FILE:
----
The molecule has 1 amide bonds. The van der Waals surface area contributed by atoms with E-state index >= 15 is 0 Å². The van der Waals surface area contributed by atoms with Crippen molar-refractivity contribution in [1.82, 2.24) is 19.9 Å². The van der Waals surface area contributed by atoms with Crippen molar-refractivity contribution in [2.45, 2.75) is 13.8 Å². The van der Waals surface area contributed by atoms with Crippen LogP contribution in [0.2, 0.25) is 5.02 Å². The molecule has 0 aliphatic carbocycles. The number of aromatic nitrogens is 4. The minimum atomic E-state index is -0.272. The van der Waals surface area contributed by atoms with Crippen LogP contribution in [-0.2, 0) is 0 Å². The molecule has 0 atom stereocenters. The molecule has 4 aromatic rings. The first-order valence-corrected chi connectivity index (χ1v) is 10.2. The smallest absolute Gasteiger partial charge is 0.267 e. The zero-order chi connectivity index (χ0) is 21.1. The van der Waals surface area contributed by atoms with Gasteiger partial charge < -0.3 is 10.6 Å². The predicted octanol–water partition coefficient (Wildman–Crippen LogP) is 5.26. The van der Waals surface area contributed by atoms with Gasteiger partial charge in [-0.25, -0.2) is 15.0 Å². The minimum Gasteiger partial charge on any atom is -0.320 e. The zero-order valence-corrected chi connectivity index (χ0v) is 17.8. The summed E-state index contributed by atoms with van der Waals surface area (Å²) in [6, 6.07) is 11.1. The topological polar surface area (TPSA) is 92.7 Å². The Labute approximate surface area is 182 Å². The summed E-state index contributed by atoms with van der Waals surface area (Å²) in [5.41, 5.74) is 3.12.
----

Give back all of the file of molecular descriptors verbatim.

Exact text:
The molecule has 1 amide bonds. The van der Waals surface area contributed by atoms with E-state index >= 15 is 0 Å². The van der Waals surface area contributed by atoms with Crippen molar-refractivity contribution in [1.82, 2.24) is 19.9 Å². The van der Waals surface area contributed by atoms with Crippen molar-refractivity contribution in [2.45, 2.75) is 13.8 Å². The van der Waals surface area contributed by atoms with Crippen LogP contribution in [0.2, 0.25) is 5.02 Å². The molecule has 0 aliphatic carbocycles. The number of aromatic nitrogens is 4. The minimum atomic E-state index is -0.272. The van der Waals surface area contributed by atoms with Crippen LogP contribution in [-0.2, 0) is 0 Å². The molecule has 0 atom stereocenters. The molecule has 4 aromatic rings. The first-order valence-corrected chi connectivity index (χ1v) is 10.2. The smallest absolute Gasteiger partial charge is 0.267 e. The zero-order chi connectivity index (χ0) is 21.1. The van der Waals surface area contributed by atoms with Gasteiger partial charge < -0.3 is 10.6 Å². The predicted octanol–water partition coefficient (Wildman–Crippen LogP) is 5.26. The van der Waals surface area contributed by atoms with Gasteiger partial charge in [-0.25, -0.2) is 15.0 Å². The minimum Gasteiger partial charge on any atom is -0.320 e. The zero-order valence-corrected chi connectivity index (χ0v) is 17.8. The summed E-state index contributed by atoms with van der Waals surface area (Å²) in [6, 6.07) is 11.1. The topological polar surface area (TPSA) is 92.7 Å². The Labute approximate surface area is 182 Å². The summed E-state index contributed by atoms with van der Waals surface area (Å²) in [5.41, 5.74) is 3.12.